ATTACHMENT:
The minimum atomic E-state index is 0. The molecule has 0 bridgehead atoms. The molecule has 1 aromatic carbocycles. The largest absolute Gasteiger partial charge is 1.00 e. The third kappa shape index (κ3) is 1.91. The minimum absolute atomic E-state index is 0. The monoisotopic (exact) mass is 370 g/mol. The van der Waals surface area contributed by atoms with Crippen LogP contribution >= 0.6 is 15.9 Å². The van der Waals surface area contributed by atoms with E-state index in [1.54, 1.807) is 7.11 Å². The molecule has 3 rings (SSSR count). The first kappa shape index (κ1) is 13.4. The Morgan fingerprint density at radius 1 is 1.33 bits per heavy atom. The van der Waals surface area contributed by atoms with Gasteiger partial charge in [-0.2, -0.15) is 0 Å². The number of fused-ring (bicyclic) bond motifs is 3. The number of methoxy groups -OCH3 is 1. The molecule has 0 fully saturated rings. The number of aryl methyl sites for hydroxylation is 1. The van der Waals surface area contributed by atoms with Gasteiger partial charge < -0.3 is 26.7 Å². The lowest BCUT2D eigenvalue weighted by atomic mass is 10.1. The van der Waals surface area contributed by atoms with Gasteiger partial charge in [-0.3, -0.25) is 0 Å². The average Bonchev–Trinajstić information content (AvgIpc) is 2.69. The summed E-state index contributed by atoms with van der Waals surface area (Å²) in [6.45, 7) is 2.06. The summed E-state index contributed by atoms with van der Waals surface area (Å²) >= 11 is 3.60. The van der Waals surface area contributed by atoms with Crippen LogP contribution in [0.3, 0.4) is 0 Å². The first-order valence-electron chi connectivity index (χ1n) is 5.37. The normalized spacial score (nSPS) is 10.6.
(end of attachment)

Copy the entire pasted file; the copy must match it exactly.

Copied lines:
The minimum atomic E-state index is 0. The molecule has 0 bridgehead atoms. The molecule has 1 aromatic carbocycles. The largest absolute Gasteiger partial charge is 1.00 e. The third kappa shape index (κ3) is 1.91. The minimum absolute atomic E-state index is 0. The monoisotopic (exact) mass is 370 g/mol. The van der Waals surface area contributed by atoms with Crippen LogP contribution >= 0.6 is 15.9 Å². The van der Waals surface area contributed by atoms with E-state index in [1.54, 1.807) is 7.11 Å². The molecule has 3 rings (SSSR count). The first kappa shape index (κ1) is 13.4. The Morgan fingerprint density at radius 1 is 1.33 bits per heavy atom. The van der Waals surface area contributed by atoms with Gasteiger partial charge in [-0.2, -0.15) is 0 Å². The number of fused-ring (bicyclic) bond motifs is 3. The number of methoxy groups -OCH3 is 1. The molecule has 0 fully saturated rings. The number of aryl methyl sites for hydroxylation is 1. The van der Waals surface area contributed by atoms with Gasteiger partial charge < -0.3 is 26.7 Å². The lowest BCUT2D eigenvalue weighted by atomic mass is 10.1. The van der Waals surface area contributed by atoms with Gasteiger partial charge in [-0.3, -0.25) is 0 Å². The average Bonchev–Trinajstić information content (AvgIpc) is 2.69. The summed E-state index contributed by atoms with van der Waals surface area (Å²) in [6.45, 7) is 2.06. The summed E-state index contributed by atoms with van der Waals surface area (Å²) >= 11 is 3.60. The van der Waals surface area contributed by atoms with Crippen LogP contribution in [0.3, 0.4) is 0 Å². The first-order valence-electron chi connectivity index (χ1n) is 5.37. The normalized spacial score (nSPS) is 10.6.